The first intermediate product, i.e. the cryoprecipitate, is created by cold precipitation. The cryoprecipitate is harvested from the centrifuge. It’s a yellowish mass that has a pudding-like consistency. It is then shock-frozen with nitrogen at approximately -200°C. It is taken out of the nitrogen in the form of cubes of about 5cm. These cryo cubes are bagged in 15–20kg batches. The cryo is then poured into them, packaged, and put into crates, and then temporarily stored in our deep-freeze warehouse until delivery. The other pastes (I + II + III, II & V) are similar.
Fractionation makes use of the fact that proteins precipitate depending on temperature and alcohol concentrations. During precipitation I+II+III, different additives are added – Acetate buffer to adjust the pH value and ethanol to precipitate the Paste I + II + III. Then this solution is filtered to separate Paste I + II + III, the gamma globulin paste.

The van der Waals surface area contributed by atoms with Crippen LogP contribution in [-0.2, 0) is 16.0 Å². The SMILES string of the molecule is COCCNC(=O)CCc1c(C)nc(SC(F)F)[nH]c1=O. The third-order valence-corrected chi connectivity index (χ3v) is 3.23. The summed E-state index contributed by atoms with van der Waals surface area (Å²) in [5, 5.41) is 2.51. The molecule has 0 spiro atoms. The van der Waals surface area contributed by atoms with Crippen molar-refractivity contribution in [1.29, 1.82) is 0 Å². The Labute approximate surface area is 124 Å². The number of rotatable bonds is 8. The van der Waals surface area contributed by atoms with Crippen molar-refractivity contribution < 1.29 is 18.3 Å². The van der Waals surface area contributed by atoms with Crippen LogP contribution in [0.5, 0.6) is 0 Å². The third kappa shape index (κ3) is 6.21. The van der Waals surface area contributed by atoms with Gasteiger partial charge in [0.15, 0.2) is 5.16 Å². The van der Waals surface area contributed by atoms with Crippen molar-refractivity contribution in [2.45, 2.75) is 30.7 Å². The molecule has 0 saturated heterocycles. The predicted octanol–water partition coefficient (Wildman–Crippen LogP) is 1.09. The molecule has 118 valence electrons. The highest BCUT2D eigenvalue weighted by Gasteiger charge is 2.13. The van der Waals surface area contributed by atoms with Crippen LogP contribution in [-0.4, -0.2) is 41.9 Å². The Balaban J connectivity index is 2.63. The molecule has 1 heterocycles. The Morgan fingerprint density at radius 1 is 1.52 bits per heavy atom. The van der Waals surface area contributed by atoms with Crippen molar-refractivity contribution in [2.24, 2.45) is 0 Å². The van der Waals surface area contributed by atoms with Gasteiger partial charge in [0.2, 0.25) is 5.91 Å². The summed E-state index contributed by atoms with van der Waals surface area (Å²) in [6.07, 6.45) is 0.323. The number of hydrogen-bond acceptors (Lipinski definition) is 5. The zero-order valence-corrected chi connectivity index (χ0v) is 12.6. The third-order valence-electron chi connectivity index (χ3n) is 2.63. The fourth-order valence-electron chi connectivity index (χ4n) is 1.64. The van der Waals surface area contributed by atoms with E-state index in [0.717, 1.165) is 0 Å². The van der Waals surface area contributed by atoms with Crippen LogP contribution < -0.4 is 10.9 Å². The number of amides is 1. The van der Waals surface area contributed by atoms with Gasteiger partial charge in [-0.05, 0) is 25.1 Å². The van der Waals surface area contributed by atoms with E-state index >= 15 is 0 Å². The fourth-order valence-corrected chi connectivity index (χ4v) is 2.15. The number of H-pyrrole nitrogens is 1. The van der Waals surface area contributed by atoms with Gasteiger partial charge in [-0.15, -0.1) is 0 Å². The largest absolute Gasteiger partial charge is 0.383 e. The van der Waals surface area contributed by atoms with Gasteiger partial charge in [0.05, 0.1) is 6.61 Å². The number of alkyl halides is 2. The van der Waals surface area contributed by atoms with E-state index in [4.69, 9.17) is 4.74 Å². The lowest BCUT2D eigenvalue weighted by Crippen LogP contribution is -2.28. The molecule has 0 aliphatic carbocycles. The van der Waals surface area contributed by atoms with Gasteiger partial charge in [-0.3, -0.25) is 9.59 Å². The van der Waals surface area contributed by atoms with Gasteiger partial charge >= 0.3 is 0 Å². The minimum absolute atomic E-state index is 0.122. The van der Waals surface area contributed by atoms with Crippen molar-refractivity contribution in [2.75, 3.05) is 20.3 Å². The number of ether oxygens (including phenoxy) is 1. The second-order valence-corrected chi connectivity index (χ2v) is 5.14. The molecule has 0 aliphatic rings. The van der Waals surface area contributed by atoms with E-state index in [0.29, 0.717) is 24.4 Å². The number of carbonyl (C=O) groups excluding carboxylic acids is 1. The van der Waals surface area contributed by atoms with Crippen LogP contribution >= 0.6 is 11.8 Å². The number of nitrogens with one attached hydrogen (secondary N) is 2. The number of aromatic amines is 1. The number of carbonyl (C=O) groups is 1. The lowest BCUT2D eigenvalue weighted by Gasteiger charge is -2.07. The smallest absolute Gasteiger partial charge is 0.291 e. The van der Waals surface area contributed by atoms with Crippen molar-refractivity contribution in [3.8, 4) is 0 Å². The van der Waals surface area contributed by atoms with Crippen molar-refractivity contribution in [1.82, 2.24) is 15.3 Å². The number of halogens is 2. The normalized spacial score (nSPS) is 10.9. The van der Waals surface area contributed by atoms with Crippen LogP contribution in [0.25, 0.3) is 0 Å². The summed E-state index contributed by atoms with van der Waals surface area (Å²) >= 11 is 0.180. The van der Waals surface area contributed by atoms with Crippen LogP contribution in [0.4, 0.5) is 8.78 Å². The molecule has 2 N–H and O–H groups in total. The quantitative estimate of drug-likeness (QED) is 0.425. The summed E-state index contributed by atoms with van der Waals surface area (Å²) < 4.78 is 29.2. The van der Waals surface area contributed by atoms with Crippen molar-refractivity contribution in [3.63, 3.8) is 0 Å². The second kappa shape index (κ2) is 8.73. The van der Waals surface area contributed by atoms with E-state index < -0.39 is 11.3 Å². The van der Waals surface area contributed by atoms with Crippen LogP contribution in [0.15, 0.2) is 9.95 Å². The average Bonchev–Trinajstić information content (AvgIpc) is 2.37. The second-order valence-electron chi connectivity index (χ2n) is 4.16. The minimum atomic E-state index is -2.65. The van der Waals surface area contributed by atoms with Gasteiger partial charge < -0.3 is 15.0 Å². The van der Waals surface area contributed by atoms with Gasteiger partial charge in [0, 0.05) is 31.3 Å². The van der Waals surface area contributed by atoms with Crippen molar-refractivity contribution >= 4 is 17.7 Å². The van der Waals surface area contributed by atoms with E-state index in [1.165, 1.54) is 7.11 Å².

As before, a supernatant is obtained and processed in the next production step – precipitation IV. The process is similar to precipitation I + II + III: a certain amount of ethanol is added and the temperature lowered to -7°C. The more progressive the process, the higher the ethanol concentration in the suspension, because a certain amount of ethanol is added time and again to precipitate different proteins. After precipitation IV, the paste is separated. This is paste IV, which is disposed of. And then we have another supernatant, our filtrate IV. Adding an Acetic acid /Ethanol mixture over 19 hours and lowering the temperature to -9°C, the pH value is adjusted again and that’s the last product produced in the Springe fractionation department. That’s where we get paste V, the albumin paste.